Data breaches are in the news more often and increasingly ones that relate to a huge number of consumers… Be it the infamous Yahoo! breach, Equifax hack or the CEX one that compromised details of upwards of 2 million UK customers, or even the ‘flavour of the day’ Uber breach.
However, there is a closer relation between the breaches mentioned above… The companies that had been breached did not let their customers know about them in the first instance.
While Equifax waited more than a month before it let its stakeholders and customers know, Uber went one step further. They hushed up news of the October 2016 breach affecting 57million customers & drivers, paying off hackers and keeping the whole sorry tale under wraps, for it to finally break in November 2017…
Turns out Uber withheld information about the breach that affected upto 57 million users and drivers and paid the hackers $100,000 hush money. While this is bound to have Uber’s name trending for days for all the wrong reasons, withholding information for almost a year from those who have been affected by its data breach is a different issue altogether… verging on the unethical.
Uber has been hounded by controversy after controversy: be it sexual harassment scandals or getting its license revoked by London for shirking from its corporate responsibility. So for it to be quite so brazen about the event is almost mind-boggling.
“None of this should have happened, and I will not make excuses for it,” said Dara Khosrowshahi, Chief Executive Officer, Uber in an emailed statement to Bloomberg. “We are changing the way we do business.”
Travis Kalanick, Uber’s co-founder and then-CEO had found out about the hack in November 2016. This was just after Uber had settled a lawsuit with the New York attorney general over data security disclosures and was negotiating with the Federal Trade Commission over the handling of consumer data, so while its reluctance over making news of the breach public is understandable, it was the wrong thing to do.
As expected, heads have now rolled at the ride-hailing company with its CISO Joe Sullivan and his associates departing under a cloud but the episode does not bode well for the company’s public persona. Matt Walmsley, EMEA director at Vectra said: “Organisations recognise that there is a need to prioritise the protection of citizen’s personal data through disclosure, but can be reluctant due to the impact a confession will have on their reputation and market value. The disclosure of the Yahoo! data breach took a similar journey, for the same reason.
“This Uber breach of trust has rattled the regulators. The ICO has signalled its intention to investigate the actions of Uber and its data protection practices. However, the impact is unlikely to stop there. All eyes will be on how Softbank reacts to the news and if its planned investment moves forward unaffected.”
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Results of a flash survey by Egress Technology, of 500 UK adults on the morning of Wednesday 22nd November would have made for difficult reading at Uber’s headquarters:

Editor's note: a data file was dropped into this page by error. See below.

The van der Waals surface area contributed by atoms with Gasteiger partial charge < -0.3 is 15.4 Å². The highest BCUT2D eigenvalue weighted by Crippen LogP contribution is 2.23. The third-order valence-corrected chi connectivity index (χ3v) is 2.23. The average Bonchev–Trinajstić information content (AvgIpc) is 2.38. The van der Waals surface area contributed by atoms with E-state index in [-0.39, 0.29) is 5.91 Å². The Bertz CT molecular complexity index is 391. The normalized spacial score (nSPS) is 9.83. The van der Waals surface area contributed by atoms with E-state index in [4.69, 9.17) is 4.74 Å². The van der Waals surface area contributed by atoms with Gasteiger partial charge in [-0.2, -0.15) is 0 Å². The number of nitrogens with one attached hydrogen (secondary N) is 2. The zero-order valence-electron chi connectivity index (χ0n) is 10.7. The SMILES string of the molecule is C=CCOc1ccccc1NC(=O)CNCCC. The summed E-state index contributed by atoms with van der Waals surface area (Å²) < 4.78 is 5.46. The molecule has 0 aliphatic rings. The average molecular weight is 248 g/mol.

- Having been made aware of the fact that Uber tried to cover up the breach, more than half (53%) of respondents said it made them want to stop using the taxi app
- When asked what measures they would take to protect their data following the breach, more than half (52%) said they would either delete the app or would start using another, similar service, while a third (33%) said they would take the sensible step of changing their passwords
- However, more than a fifth (21%) of respondents felt that such incidents probably happen all the time and so Uber’s situation doesn’t bother them and over a quarter (27%) felt it was annoying but wouldn’t stop them using the service
It remains unclear what businesses hope to achieve by withholding crucial information from customers. This is because even though attackers were only able to obtain basic personal data and no sensitive information such as location data or credit card numbers, this information can still be used by cyber criminals for identity theft purposes, which can ruin a person’s credit rating.
If a breach of this magnitude had taken place at Uber after GDPR had come into effect in May 2018, the company would have expected to cough up an eye-watering $800 million in fines.
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Chris Ross, SVP International at Barracuda Networks said: “As the biggest cyber threat to businesses, ransomware attacks are becoming ever more widespread. While it’s not been confirmed that Uber did pay the attackers, we always advise against paying ransoms. Even if you do pay up, there is no guarantee you’ll get your data back or that the attackers will delete your data, as we’re increasingly seeing cyber criminals take the money and run”
So we have Uber’s word that the stolen information that hackers took has been deleted. However, with them withholding information for so long, as a customer, I would take their words with a pinch of salt, as should others.
After all, the stolen details of 57 million customers and drivers could end up being the gift that keeps on giving for the hackers.